Epiphany #2: In the Jordan River, the Baby is Not Thrown Out with the Bath

Read: “Epiphany #1: When God’s Humanity Unlocks Ours”

Epiphany #2: In the Jordan River, the Baby is Not Thrown Out with the Bath

good friend and maturing spiritual master clued me in this year to the depths of Epiphany.  I learned that, during this Christian festival of lights, believers for thousands of years have dwelt upon Jesus’ humanity.  I like that.  There is a sense that we got back permission to be human when God did.

This epiphany prayer introduces three important texts for the festival:

Today the bridegroom claims his bride, the Church, since Christ has washed away her sins in Jordan’s waters; the Magi hasten with their gifts to the royal wedding; and the wedding guests rejoice, for Christ has changed water into wine,  alleluia.

John the Baptist should all make us smile about our wild-haired over-intense moments.  For, it is in the baptism narrative that we find our demons washed away and transformed into a prophetic voice.  And we find the Lord of this earth coming not to destroy but remake us back into his humanity.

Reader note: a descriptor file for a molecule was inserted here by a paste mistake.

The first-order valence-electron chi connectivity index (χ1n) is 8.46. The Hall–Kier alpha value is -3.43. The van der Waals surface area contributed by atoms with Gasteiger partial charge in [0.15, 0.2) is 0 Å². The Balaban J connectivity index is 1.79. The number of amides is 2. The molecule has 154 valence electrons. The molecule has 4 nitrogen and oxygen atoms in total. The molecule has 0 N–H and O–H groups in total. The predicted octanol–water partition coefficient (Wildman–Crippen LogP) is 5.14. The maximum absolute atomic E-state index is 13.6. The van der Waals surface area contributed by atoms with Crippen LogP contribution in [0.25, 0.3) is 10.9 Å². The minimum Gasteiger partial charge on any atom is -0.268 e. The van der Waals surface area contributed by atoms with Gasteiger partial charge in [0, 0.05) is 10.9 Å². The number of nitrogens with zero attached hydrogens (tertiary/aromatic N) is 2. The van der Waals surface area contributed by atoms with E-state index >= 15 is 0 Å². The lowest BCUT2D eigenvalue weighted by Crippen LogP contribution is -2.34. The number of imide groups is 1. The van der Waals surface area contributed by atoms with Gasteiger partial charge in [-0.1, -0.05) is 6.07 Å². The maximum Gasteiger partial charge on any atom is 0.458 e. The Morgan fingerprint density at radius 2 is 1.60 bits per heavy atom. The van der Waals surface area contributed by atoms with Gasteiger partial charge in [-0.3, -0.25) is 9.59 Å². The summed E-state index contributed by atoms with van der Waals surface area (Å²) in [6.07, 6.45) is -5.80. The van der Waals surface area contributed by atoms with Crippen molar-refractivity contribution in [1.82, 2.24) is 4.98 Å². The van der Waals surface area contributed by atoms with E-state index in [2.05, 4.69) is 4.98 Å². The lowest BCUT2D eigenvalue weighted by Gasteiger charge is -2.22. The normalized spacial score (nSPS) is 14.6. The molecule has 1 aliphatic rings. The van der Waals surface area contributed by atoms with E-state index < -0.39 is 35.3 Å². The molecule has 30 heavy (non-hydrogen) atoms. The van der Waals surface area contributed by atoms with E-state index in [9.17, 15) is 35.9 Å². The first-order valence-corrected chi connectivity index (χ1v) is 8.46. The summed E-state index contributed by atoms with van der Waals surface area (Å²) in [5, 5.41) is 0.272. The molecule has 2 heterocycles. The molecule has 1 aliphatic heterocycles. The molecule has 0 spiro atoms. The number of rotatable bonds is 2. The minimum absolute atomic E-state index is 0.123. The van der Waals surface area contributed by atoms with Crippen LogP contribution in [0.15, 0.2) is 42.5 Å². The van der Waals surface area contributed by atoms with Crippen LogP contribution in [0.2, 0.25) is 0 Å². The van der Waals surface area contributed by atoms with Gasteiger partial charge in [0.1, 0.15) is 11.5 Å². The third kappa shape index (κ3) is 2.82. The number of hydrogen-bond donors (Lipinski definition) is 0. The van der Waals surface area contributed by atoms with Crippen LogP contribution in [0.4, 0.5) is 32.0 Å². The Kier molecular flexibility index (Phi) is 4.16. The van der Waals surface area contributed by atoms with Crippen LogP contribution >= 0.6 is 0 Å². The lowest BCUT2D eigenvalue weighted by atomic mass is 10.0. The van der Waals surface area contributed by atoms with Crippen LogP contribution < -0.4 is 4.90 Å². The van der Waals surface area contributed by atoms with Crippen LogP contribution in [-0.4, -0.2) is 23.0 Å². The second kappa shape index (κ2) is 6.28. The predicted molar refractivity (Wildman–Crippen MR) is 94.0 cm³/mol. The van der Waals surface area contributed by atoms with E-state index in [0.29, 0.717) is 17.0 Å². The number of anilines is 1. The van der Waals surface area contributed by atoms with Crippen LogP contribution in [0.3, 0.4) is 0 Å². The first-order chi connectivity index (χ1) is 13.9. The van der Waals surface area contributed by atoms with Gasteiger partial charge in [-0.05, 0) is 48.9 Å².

Biblical scholar John Pilch suggests that the dessert was a no-man’s land except for animals. Furthermore, because of its inhabitability and the type of beings associated with wilderness, the desert was seen as deviant place to have dwelt, let alone visit.

Jesus visits us in our deviant places and turns us not into pristine puritans but into prophets.   We keep our wild eyed edges.  They become powers that draw others to God and prepare their hearts for God himself.  Our sins are washed away, and this means that God did not throw the baby out with the bath water.  We remain ourselves, only now we can reach our God-given destiny like never before.

And this is possible because Jesus’ dominion would stretch far beyond the Rome of the first century.  We see this in the baptism scene. The fact that the dove shows up as an actual bird (see Luke 3.22-23) on the borders of the wilderness tells us  a lot about God’s view of our humanity.   Not only do we have a Lord of this world and of the universe, a Lord that finds this creation good and worth his time. We have a Lord who spends the extent of his time and energy calling out the best in us so that He can breathe again the breath of life into our wearied bodies.  For the chosen one has come to us: “The man on whom you see the Spirit come down and remain is the one who will baptize with the Holy Spirit.”

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